If your band is chosen for the Richer Unsigned playlist, you will receive a Cambridge Audio DAC XS…
When talking about playing music from their small laptop, people have visions of a tinny sound emanating from two tiny speakers, amounting to a very low quality audio experience. In some ways you would be correct: laptops aren’t made to sound good. Even brands geared towards the music industry have soundcards costing no more than a few pounds to make.
The quickest, easiest way to improve quality is to use your laptop’s headphone socket. Plug in a 3.5mm-jack-to-phono and connect the other end into your hi-fi. This improves things slightly, although the soundcard in the laptop probably wouldn’t be doing your music any justice.
This is where a headphone/laptop DAC comes in to the story. Its sole purpose is to disengage that cheap soundcard in your laptop and become the system’s main soundcard itself. A dedicated DAC (or Digital to Analogue Converter) is built specifically for sound. Decoding that all important digital audio information is what it does well. Unlike the laptop itself, it’s not made to do homework, display pictures of your holiday or play DOOM; it’s designed to take the audio from your laptop and deliver it to your ears with much better sound quality than those built-in soundcards could ever provide.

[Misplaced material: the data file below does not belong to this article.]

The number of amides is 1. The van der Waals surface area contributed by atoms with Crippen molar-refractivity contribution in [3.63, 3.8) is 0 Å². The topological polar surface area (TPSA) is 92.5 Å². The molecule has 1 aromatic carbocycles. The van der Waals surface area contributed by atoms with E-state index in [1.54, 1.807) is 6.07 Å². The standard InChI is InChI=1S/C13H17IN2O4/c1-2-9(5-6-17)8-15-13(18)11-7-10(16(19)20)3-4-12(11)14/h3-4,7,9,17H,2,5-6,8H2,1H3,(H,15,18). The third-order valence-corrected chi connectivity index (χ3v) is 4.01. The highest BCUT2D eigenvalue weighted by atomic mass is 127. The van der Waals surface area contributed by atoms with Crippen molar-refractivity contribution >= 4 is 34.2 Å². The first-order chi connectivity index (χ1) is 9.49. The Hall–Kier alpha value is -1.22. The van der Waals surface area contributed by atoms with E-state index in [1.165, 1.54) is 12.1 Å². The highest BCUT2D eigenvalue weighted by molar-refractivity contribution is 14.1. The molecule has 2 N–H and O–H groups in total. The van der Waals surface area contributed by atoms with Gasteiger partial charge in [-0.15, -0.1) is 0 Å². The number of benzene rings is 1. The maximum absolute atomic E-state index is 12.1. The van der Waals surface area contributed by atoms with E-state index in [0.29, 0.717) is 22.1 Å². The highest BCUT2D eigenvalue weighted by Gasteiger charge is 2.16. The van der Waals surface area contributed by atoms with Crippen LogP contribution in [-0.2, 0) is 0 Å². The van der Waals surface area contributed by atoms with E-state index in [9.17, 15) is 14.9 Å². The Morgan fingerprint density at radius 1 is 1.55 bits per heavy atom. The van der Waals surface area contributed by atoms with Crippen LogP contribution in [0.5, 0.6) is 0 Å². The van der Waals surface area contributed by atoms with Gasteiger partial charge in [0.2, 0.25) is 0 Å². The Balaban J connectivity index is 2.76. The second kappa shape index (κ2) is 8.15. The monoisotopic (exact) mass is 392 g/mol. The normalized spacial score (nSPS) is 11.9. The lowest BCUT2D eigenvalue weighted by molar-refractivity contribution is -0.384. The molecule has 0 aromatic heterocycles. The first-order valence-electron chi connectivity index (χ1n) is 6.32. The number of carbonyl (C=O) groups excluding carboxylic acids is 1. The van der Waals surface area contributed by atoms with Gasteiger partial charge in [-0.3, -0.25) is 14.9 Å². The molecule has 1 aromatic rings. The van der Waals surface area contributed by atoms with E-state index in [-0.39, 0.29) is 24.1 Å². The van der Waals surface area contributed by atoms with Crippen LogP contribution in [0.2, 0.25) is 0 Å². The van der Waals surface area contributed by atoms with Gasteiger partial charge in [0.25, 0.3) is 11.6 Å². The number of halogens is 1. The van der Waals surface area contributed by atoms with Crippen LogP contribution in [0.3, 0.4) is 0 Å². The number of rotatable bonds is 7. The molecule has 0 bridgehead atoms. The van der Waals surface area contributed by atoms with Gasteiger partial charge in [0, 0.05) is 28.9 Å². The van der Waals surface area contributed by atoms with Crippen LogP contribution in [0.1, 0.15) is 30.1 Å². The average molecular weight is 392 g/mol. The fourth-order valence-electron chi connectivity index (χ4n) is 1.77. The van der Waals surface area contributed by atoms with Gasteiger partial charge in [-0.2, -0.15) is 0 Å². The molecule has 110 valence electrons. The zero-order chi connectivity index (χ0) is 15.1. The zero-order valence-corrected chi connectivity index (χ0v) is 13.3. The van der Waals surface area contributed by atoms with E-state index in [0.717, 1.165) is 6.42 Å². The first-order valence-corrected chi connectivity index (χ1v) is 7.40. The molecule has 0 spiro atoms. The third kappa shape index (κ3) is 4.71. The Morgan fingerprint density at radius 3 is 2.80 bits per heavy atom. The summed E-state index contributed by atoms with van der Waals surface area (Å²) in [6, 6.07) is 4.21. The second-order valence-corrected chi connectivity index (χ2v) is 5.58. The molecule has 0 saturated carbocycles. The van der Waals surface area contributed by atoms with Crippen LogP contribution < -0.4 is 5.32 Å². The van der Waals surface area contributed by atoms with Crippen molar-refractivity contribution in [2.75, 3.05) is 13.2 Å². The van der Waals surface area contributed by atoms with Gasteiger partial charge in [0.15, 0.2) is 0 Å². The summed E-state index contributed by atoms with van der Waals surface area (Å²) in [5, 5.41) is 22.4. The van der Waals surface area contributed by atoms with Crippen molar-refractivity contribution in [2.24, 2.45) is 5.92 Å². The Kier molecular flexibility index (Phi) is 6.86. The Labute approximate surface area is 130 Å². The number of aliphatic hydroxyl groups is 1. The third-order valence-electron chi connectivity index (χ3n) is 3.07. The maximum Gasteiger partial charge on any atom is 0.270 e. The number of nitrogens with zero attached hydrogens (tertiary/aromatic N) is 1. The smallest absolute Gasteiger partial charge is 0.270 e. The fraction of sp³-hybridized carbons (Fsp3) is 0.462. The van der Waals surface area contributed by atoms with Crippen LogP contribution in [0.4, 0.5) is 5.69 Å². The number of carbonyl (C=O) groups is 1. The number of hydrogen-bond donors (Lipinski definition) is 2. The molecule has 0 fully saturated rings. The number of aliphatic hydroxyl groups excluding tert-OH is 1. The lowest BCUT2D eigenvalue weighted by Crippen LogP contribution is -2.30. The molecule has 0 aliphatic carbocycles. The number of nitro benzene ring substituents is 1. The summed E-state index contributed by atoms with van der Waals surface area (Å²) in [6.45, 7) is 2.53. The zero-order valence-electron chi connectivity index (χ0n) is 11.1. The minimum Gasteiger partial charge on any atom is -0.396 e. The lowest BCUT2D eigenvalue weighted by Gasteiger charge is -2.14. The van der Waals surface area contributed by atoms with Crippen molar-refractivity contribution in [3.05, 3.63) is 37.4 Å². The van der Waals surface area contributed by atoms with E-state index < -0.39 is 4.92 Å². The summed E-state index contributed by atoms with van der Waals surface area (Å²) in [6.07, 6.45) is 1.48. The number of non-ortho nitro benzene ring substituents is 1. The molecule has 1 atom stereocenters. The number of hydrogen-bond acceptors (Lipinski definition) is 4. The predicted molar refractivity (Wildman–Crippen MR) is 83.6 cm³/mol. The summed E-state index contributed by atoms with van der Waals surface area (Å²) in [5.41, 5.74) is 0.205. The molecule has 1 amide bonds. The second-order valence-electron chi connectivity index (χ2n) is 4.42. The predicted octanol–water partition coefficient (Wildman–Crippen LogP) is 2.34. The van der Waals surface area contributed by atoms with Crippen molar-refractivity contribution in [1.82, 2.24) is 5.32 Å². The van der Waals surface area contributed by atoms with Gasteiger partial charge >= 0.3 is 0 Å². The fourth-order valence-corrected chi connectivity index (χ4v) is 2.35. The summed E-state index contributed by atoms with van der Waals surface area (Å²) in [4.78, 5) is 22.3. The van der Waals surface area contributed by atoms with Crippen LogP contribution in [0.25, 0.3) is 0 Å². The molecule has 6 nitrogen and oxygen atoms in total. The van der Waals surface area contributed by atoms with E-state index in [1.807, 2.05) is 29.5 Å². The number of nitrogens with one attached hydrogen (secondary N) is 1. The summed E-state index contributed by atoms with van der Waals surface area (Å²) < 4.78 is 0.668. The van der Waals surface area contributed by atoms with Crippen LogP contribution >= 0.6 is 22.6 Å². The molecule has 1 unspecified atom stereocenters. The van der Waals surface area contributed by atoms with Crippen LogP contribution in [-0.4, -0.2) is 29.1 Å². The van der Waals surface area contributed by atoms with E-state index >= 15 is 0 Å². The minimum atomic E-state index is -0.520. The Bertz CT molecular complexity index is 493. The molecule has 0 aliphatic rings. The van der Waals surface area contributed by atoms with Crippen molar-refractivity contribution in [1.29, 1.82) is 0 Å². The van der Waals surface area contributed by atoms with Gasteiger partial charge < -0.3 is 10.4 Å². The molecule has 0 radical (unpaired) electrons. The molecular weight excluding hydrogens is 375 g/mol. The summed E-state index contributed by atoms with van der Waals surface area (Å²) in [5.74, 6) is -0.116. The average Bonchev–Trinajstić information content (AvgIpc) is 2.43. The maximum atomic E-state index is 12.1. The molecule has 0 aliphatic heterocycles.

The DACs in question plug into the USB, which means they are usually self-powered and have the standard 3.5mm connector for headphones, or a cable to your hi-fi.
A feature sometimes found is a dedicated volume control. Models like the Cambridge Audio XS also feature a gold-plated headphone socket for a better electrical connection to whatever is being plugged in. A green light lights up on the front of the unit as soon as an audio source is detected. After extensive listening tests (using a Macbook Pro as a source), the unit did remarkably well against the internal soundcard. In fact, it obliterated it; the sound was more expansive, the dynamics were very taught, punchy. Not surprising is Cambridge Audio’s claim that it delivers ten times the power output of an average laptop soundcard. It gave the track I listened to a new lease of life. A very well rounded effect; sounding very natural with a lot more treble detail present. Cymbals sounded much better and more realistic. Vocals were well placed and sounded so much more lifelike. The Cambridge Audio DAC XSpowers headphones remarkably well, maintaining total sound authority and control.